Last week in Nevis in the West Indies I met the wonderful author and local historian Dr June Goodfield and then by chance Roger Daltry. She told me that stories of the Caribbean tend to concentrate on drugs, slavery, pillage and not forgetting the Pirates!
There was so much more she said.
So following on from that comment, I was happy to record that my explorations brought to me much to be shared and encouraged me to spend more time I hope in the future in Nevis.
So like anywhere, beneath any surface hides the wonderful experiences and people you can meet outside the walls of the resort. This is true especially for Nevis but of course, we are there for the plantation homes that make for the most fabulous and luxurious places to holiday.
They have everything you would want, palm trees, green lush grass, charming staff and the ability to switch off. But it is always worthwhile to take a few days out of your sun lounger to see the country.
Houses on the island reflect the policy that plantation owners dictated with larger ones seen above for the managers, while the emancipated were allowed to start building structures that they could touch from side to side with arms outstretched.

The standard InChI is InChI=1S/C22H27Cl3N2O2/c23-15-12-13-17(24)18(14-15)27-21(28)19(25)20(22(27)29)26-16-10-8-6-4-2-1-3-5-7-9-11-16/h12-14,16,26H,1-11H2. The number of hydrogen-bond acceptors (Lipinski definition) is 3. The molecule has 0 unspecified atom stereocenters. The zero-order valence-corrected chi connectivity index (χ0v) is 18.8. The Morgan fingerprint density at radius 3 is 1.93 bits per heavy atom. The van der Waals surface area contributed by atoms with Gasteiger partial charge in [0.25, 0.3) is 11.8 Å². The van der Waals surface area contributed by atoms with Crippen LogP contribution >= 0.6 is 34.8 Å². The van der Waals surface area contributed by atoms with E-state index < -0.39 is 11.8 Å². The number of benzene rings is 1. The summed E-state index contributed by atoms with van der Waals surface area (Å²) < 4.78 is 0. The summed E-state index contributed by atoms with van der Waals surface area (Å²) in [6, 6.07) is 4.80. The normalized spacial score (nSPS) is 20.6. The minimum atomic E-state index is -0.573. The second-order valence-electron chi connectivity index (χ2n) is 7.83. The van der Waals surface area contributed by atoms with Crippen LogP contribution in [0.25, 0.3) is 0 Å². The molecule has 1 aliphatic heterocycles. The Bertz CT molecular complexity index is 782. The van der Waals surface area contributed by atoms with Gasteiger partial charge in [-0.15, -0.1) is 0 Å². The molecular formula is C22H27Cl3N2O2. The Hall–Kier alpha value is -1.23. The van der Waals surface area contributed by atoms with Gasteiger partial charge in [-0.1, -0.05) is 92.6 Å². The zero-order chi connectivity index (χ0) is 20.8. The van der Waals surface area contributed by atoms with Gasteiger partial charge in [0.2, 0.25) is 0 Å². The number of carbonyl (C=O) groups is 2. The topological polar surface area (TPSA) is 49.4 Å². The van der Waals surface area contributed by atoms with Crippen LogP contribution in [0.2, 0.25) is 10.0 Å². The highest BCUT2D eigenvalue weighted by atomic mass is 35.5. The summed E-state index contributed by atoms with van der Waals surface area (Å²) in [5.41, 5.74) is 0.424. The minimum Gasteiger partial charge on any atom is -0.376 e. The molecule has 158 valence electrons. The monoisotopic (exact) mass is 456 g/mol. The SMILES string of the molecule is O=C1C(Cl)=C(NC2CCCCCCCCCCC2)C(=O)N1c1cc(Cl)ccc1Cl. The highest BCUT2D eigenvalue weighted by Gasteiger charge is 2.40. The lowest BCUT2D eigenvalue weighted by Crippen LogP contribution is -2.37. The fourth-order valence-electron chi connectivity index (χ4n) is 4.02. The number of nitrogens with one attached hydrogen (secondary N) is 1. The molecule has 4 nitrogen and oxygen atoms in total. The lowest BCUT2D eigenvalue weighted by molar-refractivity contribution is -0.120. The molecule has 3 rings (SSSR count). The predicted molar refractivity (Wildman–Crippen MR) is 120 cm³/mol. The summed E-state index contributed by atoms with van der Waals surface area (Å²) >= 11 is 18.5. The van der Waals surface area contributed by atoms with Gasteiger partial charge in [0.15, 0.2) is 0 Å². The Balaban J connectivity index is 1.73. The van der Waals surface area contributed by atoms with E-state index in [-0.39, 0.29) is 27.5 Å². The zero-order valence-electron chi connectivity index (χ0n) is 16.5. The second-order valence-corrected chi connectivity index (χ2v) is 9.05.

Throughout the island abandoned houses at the sides of the road reflect the changing social norms and fears about hurricanes. Many families have left for employment elsewhere like the Virgin Islands, leaving the housing stock to wither. Older houses do not reflect the aspirations of the younger generation, so seen below is the result too often.
Back to the bees and some characters that inhabit the island.
I will call him ‘Q’, he is on the right.
He came to Nevis 26 years ago on a one year contract from VSO to yes, set up beehives and their production. He never left but the wonderful legacy is seven tons of honey each year. In his spare time, he hikes and acts as a guide on the mountain, a trip well worth the slog up almost 800 meters. By the way that is not me on the left!
So that brings us to BSAs. These sturdy bikes from the 1940s helped colonial administrations with transport for the police and army. I suspect that over the globe many lie rotting, either awaiting the ants and metal-mites to finish them off or for enthusiasts like me who wants to recover and restore them. I followed a tip-off and thus suitably dressed in overalls, gloves and helmet worked my way into a disused cellar. This is what I found, along with at least another bike, an abandoned C11 250cc probably from 1949.
As for old Nevis, the buildings tell their own story through large well-hewn stones that shine a light on the sugar industry that caused both wealth and deprivation. Now silent they provide a backdrop to lead us into a better time.
Just where do the steps lead I wonder for Nevis?